In 2012 we published a diagram that gave a view of the evolutionary process behind the development of MOOCs in our white paper (MOOCs and Open Education: Implications for Higher Education, p.6). Recently we revisited this diagram (I know you shouldn’t try to re-heat a Soufflée!) in a paper (Partnership Model for Entrepreneurial Innovation in Open Online Learning) where we made an analysis of what, if any, impact MOOCs have had over the past 3 years and what the trajectory of development might be in the future.
We identify four key ideas/trends:
- I. Most MOOC content is not openly licensed so it cannot be reused in different contexts. However, there is a trend for MOOC to be made available ‘on demand’ after the course has finished, where they in effect become another source of online content that is openly available for use to support blended learning courses or a flipped classroom approach in face-to-face teaching.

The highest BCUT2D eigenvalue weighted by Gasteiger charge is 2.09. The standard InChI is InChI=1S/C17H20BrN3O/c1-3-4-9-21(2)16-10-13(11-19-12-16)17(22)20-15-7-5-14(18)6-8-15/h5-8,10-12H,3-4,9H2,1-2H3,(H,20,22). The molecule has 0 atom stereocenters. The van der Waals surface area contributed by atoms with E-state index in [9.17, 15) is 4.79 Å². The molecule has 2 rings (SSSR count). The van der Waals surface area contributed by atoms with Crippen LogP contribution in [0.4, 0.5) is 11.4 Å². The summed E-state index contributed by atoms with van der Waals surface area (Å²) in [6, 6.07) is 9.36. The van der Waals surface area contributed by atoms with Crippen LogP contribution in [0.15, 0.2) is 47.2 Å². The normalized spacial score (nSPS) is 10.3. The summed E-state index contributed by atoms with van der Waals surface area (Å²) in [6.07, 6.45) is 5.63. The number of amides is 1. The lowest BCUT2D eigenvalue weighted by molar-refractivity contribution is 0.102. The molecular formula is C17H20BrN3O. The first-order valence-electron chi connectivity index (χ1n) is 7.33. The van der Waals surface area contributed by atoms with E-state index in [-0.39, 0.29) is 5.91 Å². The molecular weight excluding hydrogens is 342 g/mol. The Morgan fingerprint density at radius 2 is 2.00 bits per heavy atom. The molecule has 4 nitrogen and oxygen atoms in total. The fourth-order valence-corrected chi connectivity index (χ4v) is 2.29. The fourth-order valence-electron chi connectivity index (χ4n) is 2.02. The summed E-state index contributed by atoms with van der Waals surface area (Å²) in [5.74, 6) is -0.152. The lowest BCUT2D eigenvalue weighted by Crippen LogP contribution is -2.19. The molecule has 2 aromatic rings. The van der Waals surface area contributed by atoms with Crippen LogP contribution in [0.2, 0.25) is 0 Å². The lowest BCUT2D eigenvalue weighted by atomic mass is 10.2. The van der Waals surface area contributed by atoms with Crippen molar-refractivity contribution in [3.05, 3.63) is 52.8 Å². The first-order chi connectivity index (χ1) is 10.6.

- New pedagogical experiments in online distance learning can be identified although It is likely that they will evolve to more closely resemble regular online courses with flexible learning pathways. However, a range of paid-for services, including learning support on demand, qualitative feedback on assignments, and certification and credits will develop.
- The disruptive effect of MOOCs will be felt most significantly in the development of new forms of provision that go beyond the traditional HE market such as professional and corporate training that appeals to employers. these will be backed by awards from recognised institutions.
- The development of online courses is an evolving model with the market re-working itself to offer a broader range of solutions to deliver services at a range of price levels to a range of student types. There is great potential for add-on content services and the creation of new revenue models through building partnerships with institutions and other educational service providers. As these trends continue to unfold, we can expect to see even more entrepreneurial innovation and change in the online learning landscape.
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